Jeralt sputtered out a laugh, nearly choking on his tea. She patted him on the shoulder, apologizing hurriedly. He ruffled her hair in response, wheezing, “I'm fine; just didn't expect that either. When did you start getting catty?”

“I...had not intended to be?” She ducked her head. “It just sort of slipped out.”

“Was it him or the Gautier boy who propositioned you in the entrance hall? If it was him, 'brat' might be a good word for him.”

“Oh no. That was Syvlain...and I'm not altogether certain he was being serious.” Her brow furrowed. “Prince Dimitri apologized on his behalf somewhat frantically, implying that this is a frequent occurrence.”

“Nobles,” Jeralt muttered, before shaking his head. “They're sending you out after those bandits...that's fairly routine for you now, but don't forget it's the first real taste of battle for those brats.” He frowned. “It'll be tough to sleep at night if any of your little pupils die, so be careful out there, alright?”

Byleth bit her lip, staring intently down at her tea. “...I know.”

Jeralt looked at her in silence, then reached over and gently squeezed her wrist. “I wish I could be there to give my support, but Lady Rhea has me deployed elsewhere.” He grimaced. “The church has always been quick to make use of their knights...”

Byleth tightened her grip on the cup slightly. “Father...why did you tell Lady Rhea mother died to an illness? You said to me that she had died due to birthing complications.”

“...It's a long story.” Her father replied evasively. “Listen, kid. I don't mind you settling into your life here...but don't let your guard down. Ever. I'll try and figure out what she wants from you, for now.” What went unspoken were the words, and if I don't like it, I'll ensure we can disappear again.

“Then you are afraid...won't you tell me why?”

Jeralt gave her a pained look. “I will, I promise. Just...not right now. You have enough to think about, wrangling those brats.” Then he surprised her with a faint smile. “Hey, are you worried?”

“Worried?” She parroted, nettled. “Of course I am worried. Why?”

“Sorry. I just know that's hard for you, always has been.” He leaned back against the couch. “I'm not much of a teacher without a weapon in hand, but if you want me to look at your plans for the battle, just know I'm right here. Okay?”

“...I would like that,” Byleth allowed, letting out a long breath and feeling the knot in her stomach loosen a bit.

+ _ + _ + _ + _

So, we are taking children into battle, are we? Sothis muttered as the Golden Deer house and a detachment of the Knights of Seiros left the monastery, beginning the march toward the Red Canyon with the sun high in the sky. I'm not sure I'll be sleeping soundly after this...

I thought the Archbishop couldn't spare any men to deal with something as trivial as a bandit attack, Byleth admitted with a small frown. But there are enough of them to protect the entire class if something unexpected happens...why not just send them?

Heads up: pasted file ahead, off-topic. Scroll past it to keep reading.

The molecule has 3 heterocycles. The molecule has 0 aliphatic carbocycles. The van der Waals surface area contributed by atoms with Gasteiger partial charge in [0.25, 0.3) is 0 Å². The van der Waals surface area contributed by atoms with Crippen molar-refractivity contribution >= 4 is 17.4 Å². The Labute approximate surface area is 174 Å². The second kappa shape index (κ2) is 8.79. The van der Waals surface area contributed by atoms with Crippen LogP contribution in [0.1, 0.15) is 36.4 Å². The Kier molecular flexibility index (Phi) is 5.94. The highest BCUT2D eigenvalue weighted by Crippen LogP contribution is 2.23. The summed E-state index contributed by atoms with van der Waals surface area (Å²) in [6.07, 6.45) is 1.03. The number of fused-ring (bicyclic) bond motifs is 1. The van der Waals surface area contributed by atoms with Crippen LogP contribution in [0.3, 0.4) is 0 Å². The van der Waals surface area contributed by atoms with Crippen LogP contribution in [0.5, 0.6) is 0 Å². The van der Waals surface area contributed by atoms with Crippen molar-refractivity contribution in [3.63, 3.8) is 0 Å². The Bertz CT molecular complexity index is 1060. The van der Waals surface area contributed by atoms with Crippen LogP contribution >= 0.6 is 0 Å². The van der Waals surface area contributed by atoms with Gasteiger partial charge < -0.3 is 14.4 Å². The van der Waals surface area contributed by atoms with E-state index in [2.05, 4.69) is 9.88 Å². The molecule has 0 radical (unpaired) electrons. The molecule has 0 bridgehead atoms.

Mmm...I doubt any of the villages those men have raided would call them 'trivial', Sothis remarked sourly. The young mercenary winced in response. In her mind's eye, Byleth could see the child spirit leaning on the arm of her throne, eyes closed as though lost in thought. Bah, do not feel so reproached. I know well what you meant by that.

Still...

Let us focus on solutions, yes? Do you believe your students are ready?

Byleth glanced up at the sky. I believe I've prepared them as much as I could within the time frame. They're all competent and decently capable of rolling with the punches, so to speak. Claude could take command of some of them should we need to split up; he's a good deal sharper than I'd expect for a noble in a crisis.

It's true. He puts a lot of effort into playacting the fool, doesn't he? Sothis tapped her jaw.

...Yes. It's likely a necessity, as the one who will eventually take command of the Alliance. Byleth shook her head. My father and I were contracted by one of the leading houses once. Edmund, I think; he wanted us to investigate rumors involving demonic beasts. While I was there...one of Lord Glouester's retainers had a servant attempt to drug me into a coma and frame Acheron's diplomat for it. She scowled at the memory. I don't think he believed I was one of the mercenaries.

I imagine he regretted that, the green haired girl responded mirthfully.

Father called that 'just a taste' of what the jockeying for power among the highest nobles could be like, Byleth recalled. Even with the man demoted and Lord Glouester's firmest apologies, it was a while before he had us take a job from the Alliance again.

“Professor?”

Byleth blinked twice, belatedly realizing that Lysithea was trying to get her attention. “Yes? What is it?” She asked.

“Are you sure about this?” The diminutive white-haired girl lifted her arm. The thick leather shield sitting upon it glittered in the sunlight. Byleth, upon taking one good at her, had dug through her troupe's inventory until she came up that and an iron counterpart she'd immediately forced on Marianne. “I haven't paid you for it yet...and it's kind of heavy.”